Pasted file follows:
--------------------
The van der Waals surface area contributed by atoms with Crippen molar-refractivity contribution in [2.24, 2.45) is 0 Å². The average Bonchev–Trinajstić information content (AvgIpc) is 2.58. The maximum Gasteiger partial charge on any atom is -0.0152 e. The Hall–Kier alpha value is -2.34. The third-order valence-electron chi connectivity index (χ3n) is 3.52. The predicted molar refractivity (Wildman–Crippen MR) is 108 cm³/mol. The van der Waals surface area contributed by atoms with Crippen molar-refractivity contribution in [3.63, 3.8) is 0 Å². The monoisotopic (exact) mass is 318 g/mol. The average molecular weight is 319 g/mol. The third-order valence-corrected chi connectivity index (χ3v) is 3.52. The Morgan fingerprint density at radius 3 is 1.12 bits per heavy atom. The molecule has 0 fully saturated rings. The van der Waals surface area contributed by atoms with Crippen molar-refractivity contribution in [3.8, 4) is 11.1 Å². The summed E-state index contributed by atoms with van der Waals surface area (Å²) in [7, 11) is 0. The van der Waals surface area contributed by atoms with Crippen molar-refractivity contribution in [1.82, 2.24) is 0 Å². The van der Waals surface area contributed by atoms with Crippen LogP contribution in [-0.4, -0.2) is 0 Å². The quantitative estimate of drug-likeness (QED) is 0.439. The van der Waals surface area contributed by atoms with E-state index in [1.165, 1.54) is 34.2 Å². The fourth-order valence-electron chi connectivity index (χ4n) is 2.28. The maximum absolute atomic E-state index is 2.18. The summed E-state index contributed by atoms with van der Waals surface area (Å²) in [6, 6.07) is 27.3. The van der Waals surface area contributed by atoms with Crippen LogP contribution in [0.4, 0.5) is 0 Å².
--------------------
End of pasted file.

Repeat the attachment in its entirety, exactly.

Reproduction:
The van der Waals surface area contributed by atoms with Crippen molar-refractivity contribution in [2.24, 2.45) is 0 Å². The average Bonchev–Trinajstić information content (AvgIpc) is 2.58. The maximum Gasteiger partial charge on any atom is -0.0152 e. The Hall–Kier alpha value is -2.34. The third-order valence-electron chi connectivity index (χ3n) is 3.52. The predicted molar refractivity (Wildman–Crippen MR) is 108 cm³/mol. The van der Waals surface area contributed by atoms with Crippen molar-refractivity contribution in [3.63, 3.8) is 0 Å². The monoisotopic (exact) mass is 318 g/mol. The average molecular weight is 319 g/mol. The third-order valence-corrected chi connectivity index (χ3v) is 3.52. The Morgan fingerprint density at radius 3 is 1.12 bits per heavy atom. The molecule has 0 fully saturated rings. The van der Waals surface area contributed by atoms with Crippen molar-refractivity contribution in [3.8, 4) is 11.1 Å². The summed E-state index contributed by atoms with van der Waals surface area (Å²) in [7, 11) is 0. The van der Waals surface area contributed by atoms with Crippen molar-refractivity contribution in [1.82, 2.24) is 0 Å². The van der Waals surface area contributed by atoms with Crippen LogP contribution in [-0.4, -0.2) is 0 Å². The quantitative estimate of drug-likeness (QED) is 0.439. The van der Waals surface area contributed by atoms with E-state index in [1.165, 1.54) is 34.2 Å². The fourth-order valence-electron chi connectivity index (χ4n) is 2.28. The maximum absolute atomic E-state index is 2.18. The summed E-state index contributed by atoms with van der Waals surface area (Å²) in [6, 6.07) is 27.3. The van der Waals surface area contributed by atoms with Crippen LogP contribution in [0.4, 0.5) is 0 Å².